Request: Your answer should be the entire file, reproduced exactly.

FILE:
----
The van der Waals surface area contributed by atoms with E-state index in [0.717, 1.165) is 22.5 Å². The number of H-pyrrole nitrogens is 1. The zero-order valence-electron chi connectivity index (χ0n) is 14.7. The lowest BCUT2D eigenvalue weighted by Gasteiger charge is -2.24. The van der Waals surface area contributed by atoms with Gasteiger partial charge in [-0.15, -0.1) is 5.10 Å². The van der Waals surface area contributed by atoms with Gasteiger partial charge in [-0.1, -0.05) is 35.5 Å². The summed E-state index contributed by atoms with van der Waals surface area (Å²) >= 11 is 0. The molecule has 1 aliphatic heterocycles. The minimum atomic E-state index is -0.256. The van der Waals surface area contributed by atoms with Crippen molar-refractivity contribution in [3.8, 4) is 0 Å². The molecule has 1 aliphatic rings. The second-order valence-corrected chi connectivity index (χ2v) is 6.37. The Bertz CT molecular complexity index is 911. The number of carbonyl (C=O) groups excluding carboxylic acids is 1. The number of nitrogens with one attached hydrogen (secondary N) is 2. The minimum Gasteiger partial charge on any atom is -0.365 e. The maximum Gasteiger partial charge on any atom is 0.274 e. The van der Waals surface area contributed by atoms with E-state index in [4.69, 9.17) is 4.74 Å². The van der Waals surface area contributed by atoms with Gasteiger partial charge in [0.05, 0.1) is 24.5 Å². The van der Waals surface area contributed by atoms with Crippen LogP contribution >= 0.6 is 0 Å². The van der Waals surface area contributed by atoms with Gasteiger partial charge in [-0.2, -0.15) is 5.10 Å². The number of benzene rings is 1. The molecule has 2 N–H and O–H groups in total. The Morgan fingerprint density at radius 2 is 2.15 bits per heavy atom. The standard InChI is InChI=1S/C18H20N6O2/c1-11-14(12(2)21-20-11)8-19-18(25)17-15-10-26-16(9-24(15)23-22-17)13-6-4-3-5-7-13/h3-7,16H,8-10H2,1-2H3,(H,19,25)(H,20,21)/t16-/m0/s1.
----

The van der Waals surface area contributed by atoms with E-state index in [0.717, 1.165) is 22.5 Å². The number of H-pyrrole nitrogens is 1. The zero-order valence-electron chi connectivity index (χ0n) is 14.7. The lowest BCUT2D eigenvalue weighted by Gasteiger charge is -2.24. The van der Waals surface area contributed by atoms with Gasteiger partial charge in [-0.15, -0.1) is 5.10 Å². The van der Waals surface area contributed by atoms with Gasteiger partial charge in [-0.1, -0.05) is 35.5 Å². The summed E-state index contributed by atoms with van der Waals surface area (Å²) >= 11 is 0. The molecule has 1 aliphatic heterocycles. The minimum atomic E-state index is -0.256. The van der Waals surface area contributed by atoms with Crippen molar-refractivity contribution in [3.8, 4) is 0 Å². The molecule has 1 aliphatic rings. The second-order valence-corrected chi connectivity index (χ2v) is 6.37. The Bertz CT molecular complexity index is 911. The number of carbonyl (C=O) groups excluding carboxylic acids is 1. The number of nitrogens with one attached hydrogen (secondary N) is 2. The minimum Gasteiger partial charge on any atom is -0.365 e. The maximum Gasteiger partial charge on any atom is 0.274 e. The van der Waals surface area contributed by atoms with E-state index in [4.69, 9.17) is 4.74 Å². The van der Waals surface area contributed by atoms with Gasteiger partial charge in [0.05, 0.1) is 24.5 Å². The van der Waals surface area contributed by atoms with Crippen LogP contribution >= 0.6 is 0 Å². The van der Waals surface area contributed by atoms with Gasteiger partial charge in [-0.2, -0.15) is 5.10 Å². The number of benzene rings is 1. The molecule has 2 N–H and O–H groups in total. The Morgan fingerprint density at radius 2 is 2.15 bits per heavy atom. The standard InChI is InChI=1S/C18H20N6O2/c1-11-14(12(2)21-20-11)8-19-18(25)17-15-10-26-16(9-24(15)23-22-17)13-6-4-3-5-7-13/h3-7,16H,8-10H2,1-2H3,(H,19,25)(H,20,21)/t16-/m0/s1.